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October 26, 1934 - Image 1

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The Michigan Daily, 1934-10-26

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I'li Weather

Fair and cool today; tomor-
row cloudy and continued cool.

L

fri a

~a4j

Editorial
Occasion For Spirit .. .
'Dat Ole Debbul' .. .

1

VOL. XLV. No. 29 ANN ARBOR, MICHIGAN, FRIDAY, OCTOBER 26, 1934

PRICE FIVE CENTS

Students Meet
Tonight At 1st
FootballRally
Meeting On Eve Of Second1
Big Ten Game To Cheer
Rejuvenated Team
Fight rFlk Will Be
I)elivered_ By Yost
Lower Classes Asked To
Delay Battle Until After
Meeting_
On the eve of Michigan's second
Big Ten battle of the year students of
the University are going to meet 'to-
night in the first pep-meeting of the
year to hearten a rejuvenated team
for the contest.
The student body will demonstrate
its support of the 1934 football team
before the game with the University
of Illinois to be played tomorrow when
the team, its coaches, the band, and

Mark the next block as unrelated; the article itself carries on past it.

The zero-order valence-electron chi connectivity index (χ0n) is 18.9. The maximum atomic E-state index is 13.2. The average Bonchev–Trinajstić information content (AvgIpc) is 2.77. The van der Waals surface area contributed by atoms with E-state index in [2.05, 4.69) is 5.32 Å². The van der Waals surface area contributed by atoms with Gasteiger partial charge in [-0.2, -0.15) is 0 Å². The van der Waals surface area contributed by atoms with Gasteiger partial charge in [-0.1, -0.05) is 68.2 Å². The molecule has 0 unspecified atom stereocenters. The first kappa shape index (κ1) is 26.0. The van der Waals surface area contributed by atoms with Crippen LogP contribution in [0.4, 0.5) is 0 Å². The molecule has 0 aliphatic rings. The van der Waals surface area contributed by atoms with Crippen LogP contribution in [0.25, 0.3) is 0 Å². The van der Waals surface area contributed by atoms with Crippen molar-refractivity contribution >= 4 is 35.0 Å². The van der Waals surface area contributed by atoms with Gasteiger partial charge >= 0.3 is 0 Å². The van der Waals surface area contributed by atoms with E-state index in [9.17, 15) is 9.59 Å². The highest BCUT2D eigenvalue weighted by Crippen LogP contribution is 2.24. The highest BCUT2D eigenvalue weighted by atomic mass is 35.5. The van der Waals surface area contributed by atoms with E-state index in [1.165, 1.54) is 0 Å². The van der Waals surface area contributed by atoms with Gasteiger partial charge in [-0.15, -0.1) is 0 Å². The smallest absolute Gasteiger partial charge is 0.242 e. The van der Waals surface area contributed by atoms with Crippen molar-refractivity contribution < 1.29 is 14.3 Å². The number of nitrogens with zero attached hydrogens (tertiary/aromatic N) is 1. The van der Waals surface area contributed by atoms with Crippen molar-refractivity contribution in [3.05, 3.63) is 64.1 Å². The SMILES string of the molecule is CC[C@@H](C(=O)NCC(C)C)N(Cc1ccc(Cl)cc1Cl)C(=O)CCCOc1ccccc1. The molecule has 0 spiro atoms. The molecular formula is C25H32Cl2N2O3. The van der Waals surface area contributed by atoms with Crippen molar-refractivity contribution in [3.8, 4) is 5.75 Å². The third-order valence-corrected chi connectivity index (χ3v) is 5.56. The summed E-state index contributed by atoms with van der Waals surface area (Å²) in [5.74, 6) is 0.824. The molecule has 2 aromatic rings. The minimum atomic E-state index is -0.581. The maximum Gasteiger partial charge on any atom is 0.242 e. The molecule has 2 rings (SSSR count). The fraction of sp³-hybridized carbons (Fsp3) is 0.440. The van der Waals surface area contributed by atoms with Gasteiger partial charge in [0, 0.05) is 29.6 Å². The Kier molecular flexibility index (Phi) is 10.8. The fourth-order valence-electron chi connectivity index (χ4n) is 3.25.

cheerleaders take the platform at 7:30
p.m. in Hill Auditorium.
Present plans for the meeting in-
clude an imposing list of speakers,
chief among whom are Robert J.
Thompson, '92L, justice of the Su-
preme Court of the state of New York,
who, according to reports, can render
a college yell as well as a judicial
decision, and Coach Harry A. Kipke,
who will deliver a short talk before
presenting members of the team.
Yost To Speak
In addition, Fielding H. Yost, direc-
tor of athletics of the University, will
deliver one of his famous fight talks.
Other speeches of the meeting will be
delivered by campus undergraduate
leaders, following the custom insti-
tuted last year. Joseph Horak '35,
head cheerleader, and junior cheer-
leaders will be present to lead the
cheering.
The Michigan "Fighting Hundred,"
who are this year celebrating the
seventy-fifth anniversary of their
founding, will leave Morris Hall at
7:25 p.m. and march to the audito-
rium where several marches will be
played before the usual "Victors"
entrance. The band, during the ab-
sence of Prof. Nicholas D. Falcone
this term, is under the direction of
Bernard B. Hirsch of the School of
Music.
As well as presenting one of the
best drilled outfits in the Conference
during the past years, the Michigan
band has acted as a symbol of victory
for the team, which has never lost
an out-of-town game at which the
band performed. The only trip which
the band will make this season will
be to the Michigan-Minnesota game.
Freshmen To Attend
The present leader, .Donald A.
Strouse, '35, also has rabbit foot-like
qualities. Three plays after he dropped